Following the initiation of Venetoclax medication, the doctor will keep track of the blood count. A decrease in the white blood cell count can raise the risk of infection. A few symptoms include coughing, pain or a burning sensation when passing urine, fever, chills, weakness or confusion, and feeling weak. There is a chance that some infections could be fatal. Report to the doctor if these symptoms arise.

What Are the Side Effects of Venetoclax?

Adverse effects are quite common with chemotherapy. Report to the doctor if these symptoms are experienced.

Very common :

  • Pneumonia

  • Fatigue.

  • Upper respiratory tract infection.

  • Diarrhea.

  • Nausea.

  • Vomiting.

  • Constipation.

  • Low blood counts.

  • High potassium levels.

  • High calcium levels.

  • High phosphate levels.

Common :

  • Sepsis (severe infection in the blood).

  • Febrile neutropenia (low number of white blood cells with fever).

  • Urinary tract infection

  • High creatinine levels.

  • High urea levels.

Dietary Alterations:

Avoid taking grapefruit, starfruit, or their juices while taking Venetoclax, as it may alter the drug's efficacy. The drug should be taken at around the same time each day as instructed by the physician.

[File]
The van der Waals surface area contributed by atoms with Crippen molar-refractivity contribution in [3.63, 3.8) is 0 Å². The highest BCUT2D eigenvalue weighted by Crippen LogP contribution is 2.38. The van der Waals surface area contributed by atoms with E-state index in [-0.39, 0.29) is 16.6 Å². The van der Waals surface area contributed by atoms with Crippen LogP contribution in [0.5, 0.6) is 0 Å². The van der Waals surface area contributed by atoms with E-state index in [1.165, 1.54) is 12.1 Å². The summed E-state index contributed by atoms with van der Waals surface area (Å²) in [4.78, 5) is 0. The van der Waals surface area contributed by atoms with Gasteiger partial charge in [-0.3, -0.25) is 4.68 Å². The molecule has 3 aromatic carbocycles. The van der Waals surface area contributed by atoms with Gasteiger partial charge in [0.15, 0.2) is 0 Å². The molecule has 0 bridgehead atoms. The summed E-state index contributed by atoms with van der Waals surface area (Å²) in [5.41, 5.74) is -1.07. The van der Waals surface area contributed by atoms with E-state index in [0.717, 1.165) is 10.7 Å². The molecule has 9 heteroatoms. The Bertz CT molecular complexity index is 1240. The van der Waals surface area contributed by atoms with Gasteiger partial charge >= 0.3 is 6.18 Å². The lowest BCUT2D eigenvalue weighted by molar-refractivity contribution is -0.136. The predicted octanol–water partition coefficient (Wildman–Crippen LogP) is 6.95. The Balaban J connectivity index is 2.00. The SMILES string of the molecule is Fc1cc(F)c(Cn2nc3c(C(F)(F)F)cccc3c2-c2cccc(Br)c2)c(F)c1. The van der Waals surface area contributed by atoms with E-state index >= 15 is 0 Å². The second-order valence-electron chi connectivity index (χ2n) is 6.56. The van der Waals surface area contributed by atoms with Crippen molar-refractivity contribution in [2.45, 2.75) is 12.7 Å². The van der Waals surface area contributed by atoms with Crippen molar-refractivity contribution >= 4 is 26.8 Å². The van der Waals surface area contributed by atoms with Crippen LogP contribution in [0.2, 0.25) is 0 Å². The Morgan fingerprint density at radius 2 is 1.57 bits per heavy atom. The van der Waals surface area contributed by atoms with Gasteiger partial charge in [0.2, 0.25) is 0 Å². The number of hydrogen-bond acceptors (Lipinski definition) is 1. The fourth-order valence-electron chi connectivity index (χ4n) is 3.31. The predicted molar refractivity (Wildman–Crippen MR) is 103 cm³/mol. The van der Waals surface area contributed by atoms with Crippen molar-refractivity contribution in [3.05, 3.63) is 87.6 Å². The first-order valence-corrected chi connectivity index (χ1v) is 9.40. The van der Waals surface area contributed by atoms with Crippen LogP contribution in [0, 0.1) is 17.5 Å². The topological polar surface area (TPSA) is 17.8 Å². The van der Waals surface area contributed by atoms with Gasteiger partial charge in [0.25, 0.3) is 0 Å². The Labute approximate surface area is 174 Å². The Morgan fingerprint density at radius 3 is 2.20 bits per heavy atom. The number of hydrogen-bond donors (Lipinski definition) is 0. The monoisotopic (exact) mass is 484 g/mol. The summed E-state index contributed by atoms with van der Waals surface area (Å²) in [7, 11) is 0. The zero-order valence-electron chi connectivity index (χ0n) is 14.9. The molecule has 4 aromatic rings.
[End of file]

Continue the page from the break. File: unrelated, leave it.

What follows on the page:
What Should Be Done if a Dose Is Missed?

If a dose of the medication is missed within eight hours of the usual time, take the dose as soon as possible and resume the regular daily dosing schedule. If a dose is missed by more than 8 hours, do not take the missed dose and resume the usual dosing schedule the next day.

What Should Be Done to Treat Venetoclax Overdose?

If Venetoclax is taken more than the recommended dosage, immediately report it to the doctor or nurse or contact the emergency department.

How to Store the Venetoclax Tablet?

  • There are no unique storage requirements for this medication.

  • Keep the drug away from the reach of children and pets.

  • Avoid using the medication after the expiration date, noted on the carton and blister.

  • Never dispose of medications in wastewater or household garbage. Find out from the pharmacist how to dispose of expired medications. These actions will aid in environmental protection.

Avoid Self-Medication:

Venetoclax is a highly potent medication that impacts cell growth and proliferation and is only available on a doctor's prescription. Consequently, using this drug without a prescription can result in a number of severe side effects. It is not advisable to take this drug on the advice of another patient or with a prescription written for a different patient.